“Opera communicates in strange, unpredictable ways; it appeals to something beyond the narrow cognitive dimension.” from A History of Opera; Carolyn Abbate and Roger Parker.
Jessica Duchen, a writer I generally admire, although someone with whom I don’t always agree, writes a thoughtful piece in anticipation of ENO’s new production of Tristan and Isolde.
While I don’t share her appreciation for Regietheater (she states that when it “is inspired and coherent, when it truly casts valuable new light on a familiar masterwork, there is nothing better” and I haven’t yet experienced that), she admits that “reluctantly I’m starting to agree that the operatic sphere needs to find new types of approach less likely to put off newcomers and frustrate fans.”
Nearly a year ago Speight Jenkins, the recently retired general director of Seattle Opera, also wrote a blog post that talked about the director’s penchant for ignoring the text and assuming that “the production team has better ideas than the composer and librettist.”
Herein, I think is the rub. Personally I think a literal interpretation of an opera can be compelling theater. I’ve seen numerous moving performances at my opera company and others, that remained faithful to the period and text of the opera, when performed by the best singing actors.
But I’ve also seen updated and transplanted productions that have done the same, and yet remained faithful to the premise and music of the composer and librettist.
But the key to me is respect of the text. When the “interpretation” ignores the sung text and what is being depicted in the music, then I’m lost.
Composers and librettists were people of the theater. They understood drama and music. I freely admit that performance styles have changed since most of these works were composed and that allows for, and often demands, a different kind of production. But the dramatic situation and the characterization are inextricably linked to the text and the music as originally written.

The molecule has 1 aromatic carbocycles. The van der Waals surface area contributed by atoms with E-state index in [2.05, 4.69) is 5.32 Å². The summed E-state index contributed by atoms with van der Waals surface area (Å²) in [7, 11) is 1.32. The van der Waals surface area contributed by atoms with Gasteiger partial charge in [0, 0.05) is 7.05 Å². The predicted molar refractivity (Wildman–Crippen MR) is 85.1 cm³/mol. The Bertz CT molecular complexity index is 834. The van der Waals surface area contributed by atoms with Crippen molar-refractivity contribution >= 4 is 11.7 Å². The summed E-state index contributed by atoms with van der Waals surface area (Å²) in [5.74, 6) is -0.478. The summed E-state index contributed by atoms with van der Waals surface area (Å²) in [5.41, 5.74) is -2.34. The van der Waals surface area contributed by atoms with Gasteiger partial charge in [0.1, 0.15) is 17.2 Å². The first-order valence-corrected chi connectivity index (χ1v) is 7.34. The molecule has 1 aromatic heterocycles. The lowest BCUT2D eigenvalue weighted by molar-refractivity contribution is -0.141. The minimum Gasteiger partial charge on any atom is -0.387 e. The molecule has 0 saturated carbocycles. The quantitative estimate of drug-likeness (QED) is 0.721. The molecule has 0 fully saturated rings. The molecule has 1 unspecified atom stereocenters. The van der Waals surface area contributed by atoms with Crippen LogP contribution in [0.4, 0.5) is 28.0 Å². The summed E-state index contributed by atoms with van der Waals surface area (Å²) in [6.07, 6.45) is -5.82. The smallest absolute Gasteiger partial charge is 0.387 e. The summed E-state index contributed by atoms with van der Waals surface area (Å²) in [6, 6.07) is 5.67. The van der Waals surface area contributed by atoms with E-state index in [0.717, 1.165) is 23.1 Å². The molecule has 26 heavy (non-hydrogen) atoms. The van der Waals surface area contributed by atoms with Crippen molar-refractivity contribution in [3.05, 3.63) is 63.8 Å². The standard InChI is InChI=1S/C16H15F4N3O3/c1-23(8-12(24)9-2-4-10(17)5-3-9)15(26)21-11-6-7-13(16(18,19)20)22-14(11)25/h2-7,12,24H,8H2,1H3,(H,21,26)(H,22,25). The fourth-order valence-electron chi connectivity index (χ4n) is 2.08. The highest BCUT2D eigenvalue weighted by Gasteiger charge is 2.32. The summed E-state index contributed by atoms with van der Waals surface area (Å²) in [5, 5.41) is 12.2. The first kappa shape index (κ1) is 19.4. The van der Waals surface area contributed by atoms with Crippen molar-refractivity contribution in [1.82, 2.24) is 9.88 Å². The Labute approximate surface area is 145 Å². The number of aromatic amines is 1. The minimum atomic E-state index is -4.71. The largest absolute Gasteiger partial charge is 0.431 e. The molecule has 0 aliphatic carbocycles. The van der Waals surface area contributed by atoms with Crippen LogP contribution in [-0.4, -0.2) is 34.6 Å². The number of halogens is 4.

I think this must be the starting point. The production that ignores the text and the music, and indulges the fantasy of a director only makes the piece incomprehensible and alienates the audience.
In Katharina Wagner’s production of Die Meistersinger, why on earth are Walther and Beckmesser playing dueling puzzles while Walther is trying to sing about the sweet song of spring (ignoring Wagner’s musical indication of Beckmesser’s marking?)
I’m sure Ms. Wagner can explain this to me, but it seems to me that her distinguished forebear did a pretty good job of it in the text and music.
It seems to me that Iván Fischer is right, in an interview with Duchen, when he calls for an “organic, integrated opera performance.” I believe that it must start from the text. After all, that’s where Verdi and Wagner started.
This season is Sarasota Opera’s biggest ever and as of Dec. 27 we were off and running. 57 singers arrived on that day, in addition to the stage managers, music, and production staff.
I thought this would be a good opportunity to reenter the world of blogging. The idea is to chronicle the (mostly) ups and (occasional) downs of working in opera. I’m as enthusiastic as ever about this art form (it’s been a part of my life since I was very young) and although there are many challenges, and the environment is undeniably changing, I think in the end, it will survive and thrive.
Look at the excitement for opera in this community. Sarasota, on the Gulf Coast of Florida, is a city of 53,000 and a metropolitan area of 720,000, which supports a $8M opera company along with an orchestra, ballet, and two professional theaters of similar size. I’m happy (no, relieved) to say that ticket sales are very strong and are recovering from the lows of the recession (this past fall was our best ever). And many new opera goers have been entered into our database.
So right now we’re on a high. The vagaries of our business are such that that could change on a dime. But right now, I’m excited.